We also visited a monument erected high on a hill above the river commemorating the unification of Germany in 1871 as a result of the Franco-Prussian war. United Germany was ruled from Berlin by the King of Prussia, also known as Kaiser Wilhelm. It was an interesting place to visit, and the monument is heroic in size and appointment. The view from the monument over vineyards down to the Rhein is spectacular.
Elder and Sister Newman, and Janet and I walked north along a pathway through the woods away from the monument for a while. The air in the forest smelled incredible. Fall is around the corner, and a few leaves are beginning to change. Chestnuts are ripe, and every breeze brings a handful down in a shower -- duck!
When we left the monument, we drove on to Assmanhausen. The road through the village there became a single lane. Apparently, we didn't recognize that an oncoming driver was there first. He decided to stop next to our car and tell us about proper etiquette. That's the mild version. But just beyond the one-lane pass between ancient buildings, we stumbled on a local brass band lining both sides of the narrow way. We passed through the middle of the band and it felt like we had joined a parade. It was hard to tell if they had already been drinking beer or they were just really enjoying playing together, but it was fun. We pulled over as soon as there was room and got out to take pictures and video.
We circled back to Rüdesheim and found a place to park. We strolled through the town and visited the Catholic Church Jakobus there. It was destroyed in 1944 (war damage) and reconstructed over the 10 years beginning in 1947. The church had a centuries old history, and they retained a few things like columns during the reconstruction. While looking at displays of some priestly vestments, I wondered what our deacons would say if they had to wear something like them. You'll understand what I mean when you see the pictures below.
The streets were crowded with visitors. We enjoyed a really nice lunch at a restaurant named Cafe Seilbahn where we sat outside in a courtyard under a tent, and the inside walls and overhead were composed of live plants and flowers. The food was excellent, and we really enjoyed talking and visiting with the Newmans.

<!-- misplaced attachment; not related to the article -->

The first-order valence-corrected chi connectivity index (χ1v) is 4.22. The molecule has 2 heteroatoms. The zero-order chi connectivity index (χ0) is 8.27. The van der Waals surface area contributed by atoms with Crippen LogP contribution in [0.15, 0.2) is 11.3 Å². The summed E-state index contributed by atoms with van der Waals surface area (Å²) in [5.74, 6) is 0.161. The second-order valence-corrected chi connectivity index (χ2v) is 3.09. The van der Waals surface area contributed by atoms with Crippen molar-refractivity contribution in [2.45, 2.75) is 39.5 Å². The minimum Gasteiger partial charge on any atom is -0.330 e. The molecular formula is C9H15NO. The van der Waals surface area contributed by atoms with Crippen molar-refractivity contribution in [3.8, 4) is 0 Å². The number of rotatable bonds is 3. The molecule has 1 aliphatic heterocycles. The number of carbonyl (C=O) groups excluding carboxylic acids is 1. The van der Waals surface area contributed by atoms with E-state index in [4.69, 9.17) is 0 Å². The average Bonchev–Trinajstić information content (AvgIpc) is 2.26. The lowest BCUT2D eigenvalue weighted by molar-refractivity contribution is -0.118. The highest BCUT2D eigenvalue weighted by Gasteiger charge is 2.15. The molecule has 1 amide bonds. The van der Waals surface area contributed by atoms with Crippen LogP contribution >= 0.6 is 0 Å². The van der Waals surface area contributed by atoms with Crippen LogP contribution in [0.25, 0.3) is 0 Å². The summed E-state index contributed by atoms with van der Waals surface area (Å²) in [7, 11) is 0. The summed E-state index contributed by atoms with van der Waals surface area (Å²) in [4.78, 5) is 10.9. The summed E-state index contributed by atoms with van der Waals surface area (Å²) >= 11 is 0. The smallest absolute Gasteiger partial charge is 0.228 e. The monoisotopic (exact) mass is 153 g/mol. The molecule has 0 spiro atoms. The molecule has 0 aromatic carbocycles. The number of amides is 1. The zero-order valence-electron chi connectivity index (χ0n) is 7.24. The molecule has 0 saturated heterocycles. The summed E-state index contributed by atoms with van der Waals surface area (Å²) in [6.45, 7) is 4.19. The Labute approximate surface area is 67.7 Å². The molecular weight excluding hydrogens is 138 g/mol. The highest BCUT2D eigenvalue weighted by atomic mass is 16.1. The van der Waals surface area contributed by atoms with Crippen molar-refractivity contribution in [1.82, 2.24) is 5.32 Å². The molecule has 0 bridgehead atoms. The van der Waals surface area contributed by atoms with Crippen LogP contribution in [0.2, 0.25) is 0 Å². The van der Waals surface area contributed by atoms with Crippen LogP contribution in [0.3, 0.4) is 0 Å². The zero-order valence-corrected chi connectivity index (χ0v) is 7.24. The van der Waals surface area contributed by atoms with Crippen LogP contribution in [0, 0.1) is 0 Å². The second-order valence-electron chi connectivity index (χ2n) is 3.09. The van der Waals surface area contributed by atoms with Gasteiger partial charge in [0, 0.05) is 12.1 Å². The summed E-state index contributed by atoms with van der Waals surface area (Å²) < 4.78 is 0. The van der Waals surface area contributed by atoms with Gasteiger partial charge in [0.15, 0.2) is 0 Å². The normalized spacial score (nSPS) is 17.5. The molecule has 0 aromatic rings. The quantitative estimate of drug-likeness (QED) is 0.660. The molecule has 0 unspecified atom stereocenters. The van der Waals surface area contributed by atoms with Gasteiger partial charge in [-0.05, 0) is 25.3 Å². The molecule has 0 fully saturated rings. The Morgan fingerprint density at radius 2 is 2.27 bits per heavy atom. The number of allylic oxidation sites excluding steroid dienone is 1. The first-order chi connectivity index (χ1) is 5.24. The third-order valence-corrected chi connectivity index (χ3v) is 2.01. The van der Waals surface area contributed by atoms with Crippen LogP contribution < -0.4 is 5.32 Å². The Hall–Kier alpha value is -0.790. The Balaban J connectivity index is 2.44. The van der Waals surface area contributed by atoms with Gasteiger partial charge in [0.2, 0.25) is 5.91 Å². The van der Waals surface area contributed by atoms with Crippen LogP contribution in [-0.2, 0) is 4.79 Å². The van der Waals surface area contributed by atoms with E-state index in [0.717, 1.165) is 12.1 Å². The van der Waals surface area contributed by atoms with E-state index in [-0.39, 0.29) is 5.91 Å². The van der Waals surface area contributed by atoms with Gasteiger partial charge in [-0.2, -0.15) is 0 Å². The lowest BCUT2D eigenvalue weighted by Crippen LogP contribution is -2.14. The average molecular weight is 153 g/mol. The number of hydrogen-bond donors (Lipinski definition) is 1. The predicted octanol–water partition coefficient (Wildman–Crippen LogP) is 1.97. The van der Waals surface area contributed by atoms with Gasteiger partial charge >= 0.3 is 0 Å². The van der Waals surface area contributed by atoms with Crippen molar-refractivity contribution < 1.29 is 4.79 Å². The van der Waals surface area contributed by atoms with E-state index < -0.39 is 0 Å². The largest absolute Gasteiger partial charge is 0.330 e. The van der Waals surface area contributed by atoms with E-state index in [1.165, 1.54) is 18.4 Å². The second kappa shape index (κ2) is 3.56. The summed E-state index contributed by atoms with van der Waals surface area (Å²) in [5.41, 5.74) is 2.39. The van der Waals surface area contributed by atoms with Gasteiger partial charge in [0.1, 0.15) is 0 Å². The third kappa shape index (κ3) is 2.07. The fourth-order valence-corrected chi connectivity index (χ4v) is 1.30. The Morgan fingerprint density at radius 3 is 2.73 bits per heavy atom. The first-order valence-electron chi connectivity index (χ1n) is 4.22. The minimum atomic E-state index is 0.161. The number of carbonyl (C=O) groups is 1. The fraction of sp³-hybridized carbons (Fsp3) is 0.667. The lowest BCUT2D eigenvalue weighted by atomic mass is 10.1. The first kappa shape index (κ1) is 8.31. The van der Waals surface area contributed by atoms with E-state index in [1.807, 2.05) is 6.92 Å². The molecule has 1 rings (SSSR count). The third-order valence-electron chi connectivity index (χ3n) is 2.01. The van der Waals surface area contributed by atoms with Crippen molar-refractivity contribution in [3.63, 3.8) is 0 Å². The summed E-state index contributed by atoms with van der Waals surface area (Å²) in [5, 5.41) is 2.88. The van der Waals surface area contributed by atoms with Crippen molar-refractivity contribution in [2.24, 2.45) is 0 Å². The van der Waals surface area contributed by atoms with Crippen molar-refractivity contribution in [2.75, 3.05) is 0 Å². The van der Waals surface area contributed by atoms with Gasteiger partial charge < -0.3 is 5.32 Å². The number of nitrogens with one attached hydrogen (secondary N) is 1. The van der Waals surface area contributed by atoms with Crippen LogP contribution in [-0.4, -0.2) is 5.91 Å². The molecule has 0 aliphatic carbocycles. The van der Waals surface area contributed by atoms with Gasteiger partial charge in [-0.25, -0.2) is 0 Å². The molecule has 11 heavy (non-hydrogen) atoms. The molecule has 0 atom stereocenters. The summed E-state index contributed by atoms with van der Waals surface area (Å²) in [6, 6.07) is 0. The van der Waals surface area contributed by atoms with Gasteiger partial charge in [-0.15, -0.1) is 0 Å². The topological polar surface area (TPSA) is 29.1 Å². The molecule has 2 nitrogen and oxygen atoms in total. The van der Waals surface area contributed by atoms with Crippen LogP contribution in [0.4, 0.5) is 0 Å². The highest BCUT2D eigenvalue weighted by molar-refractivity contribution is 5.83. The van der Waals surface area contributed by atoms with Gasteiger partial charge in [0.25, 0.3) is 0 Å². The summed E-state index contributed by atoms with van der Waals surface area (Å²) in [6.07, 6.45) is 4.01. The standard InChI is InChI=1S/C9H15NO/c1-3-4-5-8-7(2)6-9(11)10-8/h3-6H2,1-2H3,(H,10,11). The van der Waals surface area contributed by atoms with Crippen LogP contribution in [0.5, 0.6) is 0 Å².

There is an extremely narrow alleyway called Drosselgasse that was originally a path used by fishermen moving from the riverfront into the town. It has become a quintessential tourist place and the crowded little alley is lined with restaurants and shops. I was waiting outside a shop when Elder Jarrard showed up. He and Sister Jarrard happened to be there, too, with their son who was passing through on his way back from Macedonia on a trip for the US State Department. Then, while I was still waiting and enjoying watching people pass by, a young woman walked up to me, put her finger on my missionary tag, and said that she is also a member of the church. Brother and Sister Schulz and their little girl live in Rüdesheim and are members of the Wiesbaden Ward. I enjoyed visiting with them and eventually introduced Janet and Elder and Sister Newman to them. They advised us that the best ice cream in town was at the Eis Cafe in the alleyway, so of course, we had to try some.
It was a wonderful outing. We went to bed really tired.
As part of our companion study this morning, we watched the address given by President Uchtdorf at the women's session of general conference last night. We couldn't recall ever hearing a talk quite like it in general conference. The entire talk was essentially one story. It was a modern parable that taught many things. If you didn't hear it, please take 20 minutes and watch it. We listened to Sister Rosemary Wixom's talk this afternoon, and it is wonderful, too.
General Conference link:
We attended the Frankfurt International Ward. It is a large ward with people from many different countries. Virtually all of the senior couples in Frankfurt attend this ward. The bishop is from Italy. One of his counselors is from Spain. That counselor's wife is the Relief Society president. The high priest group leader is from England. The gospel doctrine instructor today was Irish or Scottish, I think, and has written two books on the writings of Paul -- you can imagine how interesting gospel doctrine was.
We met members from Italy and France. Brother and Sister Sullivan raised their family in England, but Sister Sullivan is Filipino. And there were visitors from Ghana and Nigeria. One of the senior couples who lives in our building brought a German resident named Effy with them. She is a character, and Sister Newman expressed surprise that she came to church. Elder and Sister Sharpe are humanitarian missionaries, but they are sharing their faith, love, and testimony eagerly with others.
I talked to one of the Ghana visitors and invited him to be taught. I connected him with Elder Walker and Elder Frey, who also live in our building. They got his number and he agreed to be taught. We found out later that a pair of sister missionaries working in the ward already have contact with the man's aunt, and he lives with her, so the elders and sisters will work out between them who will teach the family. Janet and I practiced with the choir after church. We are singing a piece that was translated from French to English and is set to a melody from Mozart. How fun is all of that? I'm pinching myself thinking that all of this is really so amazing and wonderful.
The Newmans invited us to have dinner with them this afternoon, so we are headed up to their apartment shortly. It's 65 degrees, and the sun is shining in a glorious way this afternoon.
This train video is for Cole, Harrison, and Austin
Slideshow of our visit to Rüdesheim and Burg Rheinstein: